His Company Created 100 Jobs, Now He Wants To Help Others Make More
DUNMORE — A third-generation commercial coffee roaster from Newark who moved his company to Dunmore last year wants budding entrepreneurs to have the same coaching he had.
Joseph Fernandes III, the vice president of SoCafe who’s now at the helm of the company his grandfather started, opened a for-profit business incubator in 4,000 square feet of unused space at his plant on East Grove Street.
He spent $60,000 to wall off the area, clean up the plumbing and gas lines and add three offices and a conference room for his incubator clients to use.
“What we do is give them a place to think, a place to develop their ideas, access to phone lines, access to copiers, access to attorneys, access to legal documents that otherwise they’d have to pay someone a ton of money to produce,” Fernandes said.
His executive suite is just off the main floor, putting him in arm’s reach at any time.
He’s also in the final stages of buying warehouse and office space in Plains Twp., where he plans to start a similar incubator.
At 31 years old, Fernandes has helped build and sell more companies, separate from his family’s coffee business, than most people will in a lifetime.
In 2014, he appeared on the Canadian version of “Shark Tank” called “Dragon’s Den,” which led to a successful international marketing campaign for Counting Sheep Coffee, a decaffeinated coffee with valerian root to drink before bed.
Several times during an interview and tour of his plant and incubator, Fernandes said mentors had been gracious, gave freely of their time and steered him in the right direction in his career’s earliest days.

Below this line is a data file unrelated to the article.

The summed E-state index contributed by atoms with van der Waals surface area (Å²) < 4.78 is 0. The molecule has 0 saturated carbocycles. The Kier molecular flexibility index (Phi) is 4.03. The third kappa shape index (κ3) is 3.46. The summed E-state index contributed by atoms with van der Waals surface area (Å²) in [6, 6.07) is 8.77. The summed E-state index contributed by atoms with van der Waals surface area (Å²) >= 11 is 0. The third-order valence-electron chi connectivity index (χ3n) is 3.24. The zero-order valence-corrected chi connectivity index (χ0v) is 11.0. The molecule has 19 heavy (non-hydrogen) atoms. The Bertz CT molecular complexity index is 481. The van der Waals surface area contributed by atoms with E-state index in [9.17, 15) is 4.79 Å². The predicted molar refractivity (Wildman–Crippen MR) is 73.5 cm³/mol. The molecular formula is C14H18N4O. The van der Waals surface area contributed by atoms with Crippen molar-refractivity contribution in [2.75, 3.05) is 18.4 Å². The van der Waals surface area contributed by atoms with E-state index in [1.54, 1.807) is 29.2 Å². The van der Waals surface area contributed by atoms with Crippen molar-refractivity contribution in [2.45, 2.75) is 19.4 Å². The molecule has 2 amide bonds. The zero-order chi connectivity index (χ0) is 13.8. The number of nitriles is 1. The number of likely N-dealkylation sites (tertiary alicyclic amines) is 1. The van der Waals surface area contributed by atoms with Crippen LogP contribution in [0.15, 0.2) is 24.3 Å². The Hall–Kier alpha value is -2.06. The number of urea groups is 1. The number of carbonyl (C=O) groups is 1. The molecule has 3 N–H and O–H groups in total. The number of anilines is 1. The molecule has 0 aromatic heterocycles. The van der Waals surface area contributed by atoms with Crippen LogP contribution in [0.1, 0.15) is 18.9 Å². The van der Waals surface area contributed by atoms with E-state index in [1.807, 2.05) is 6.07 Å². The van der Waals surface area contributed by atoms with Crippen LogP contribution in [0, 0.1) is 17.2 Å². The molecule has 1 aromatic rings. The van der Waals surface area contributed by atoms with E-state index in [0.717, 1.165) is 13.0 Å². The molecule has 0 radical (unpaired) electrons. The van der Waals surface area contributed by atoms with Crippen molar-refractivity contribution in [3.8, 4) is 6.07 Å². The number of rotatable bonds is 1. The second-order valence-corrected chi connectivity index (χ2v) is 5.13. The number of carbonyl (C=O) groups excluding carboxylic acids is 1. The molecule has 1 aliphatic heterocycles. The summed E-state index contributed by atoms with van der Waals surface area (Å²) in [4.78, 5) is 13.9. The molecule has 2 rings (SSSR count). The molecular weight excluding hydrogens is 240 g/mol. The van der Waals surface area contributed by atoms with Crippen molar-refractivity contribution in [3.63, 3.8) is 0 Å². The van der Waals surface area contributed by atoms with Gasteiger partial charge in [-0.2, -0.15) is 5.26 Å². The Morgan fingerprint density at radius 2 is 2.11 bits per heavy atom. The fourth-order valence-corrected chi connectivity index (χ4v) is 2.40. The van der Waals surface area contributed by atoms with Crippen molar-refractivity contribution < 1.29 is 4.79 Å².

It gave him an edge, now he wants to pay it forward.
There’s no void of available incubator programs in Northeast Pennsylvania.
Economic development groups, universities and chambers of commerce start them so startups can pay lower rent for smaller space and tap a pool of resources and services they otherwise couldn’t afford.
The Greater Scranton Chamber of Commerce has two separate incubators. There’s one in Carbondale for tech and manufacturing companies. Ben Franklin Technology Partners of Northeastern Pennsylvania has one in Wilkes-Barre. The economic development agency CANDO has an incubator in West Hazleton.
“Joe offers a different skill set,” said Bruce Reddock, an economic development specialist at the Scranton chamber.
Fernandes credits him as instrumental in getting SoCafe to Dunmore.
“Joe’s more boots on the ground as an entrepreneur himself,” Reddock said.
Fernandes’ incubator might look like competition to the agency that brought him here, but Reddock said ties between the two organizations should only strengthen.
“I think he has some resources that we might not be able to offer,” he said. “But at the same time, we can offer the resources that he doesn’t have.”
Fernandes’ model is different than most of the others.
He’s picky on the companies he agrees to support, careful that they’re a good match for what coaching he can offer.
Since he started about four months ago, the open area he calls “the pit” has been used for some light assembly and as a pop-up call center among other things.
Also different from other incubators, clients don’t pay up front.
Instead Fernandes wants a stake in the companies, blending the spirit of “Shark Tank” with the traditional incubator model.
In his client contract agreements, he asks for no more than 9 percent ownership, he said. Then, at some point when the business has a firm footing, the owners agree to buy him out.
“Joe Fernandes is an entrepreneur at heart,” said George Kelly, Lackawanna County’s economic development director who was part of a multi-agency team that helped bring SoCafe to Dunmore.
Kelly’s encouraged to see Fernandes digging deep in Dunmore, “one, for the coffee business, but second for the energy and vitality that he’s bringing to the area,” he said. “He’s a great partner and an economic development driver for this area.”
The young entrepreneur, who recently finished building a home in the Abingtons and moved his wife and two children from New Jersey, said his family is adapting well, and they’re embracing the slower pace.
Beyond that, he sees a deep bank of entrepreneurial enthusiasm that needs a little help on the management side, he said.
“You could have all the opportunity in the world,” he said. “But if you don’t know how to leverage it to your advantage, you can’t go anywhere.”
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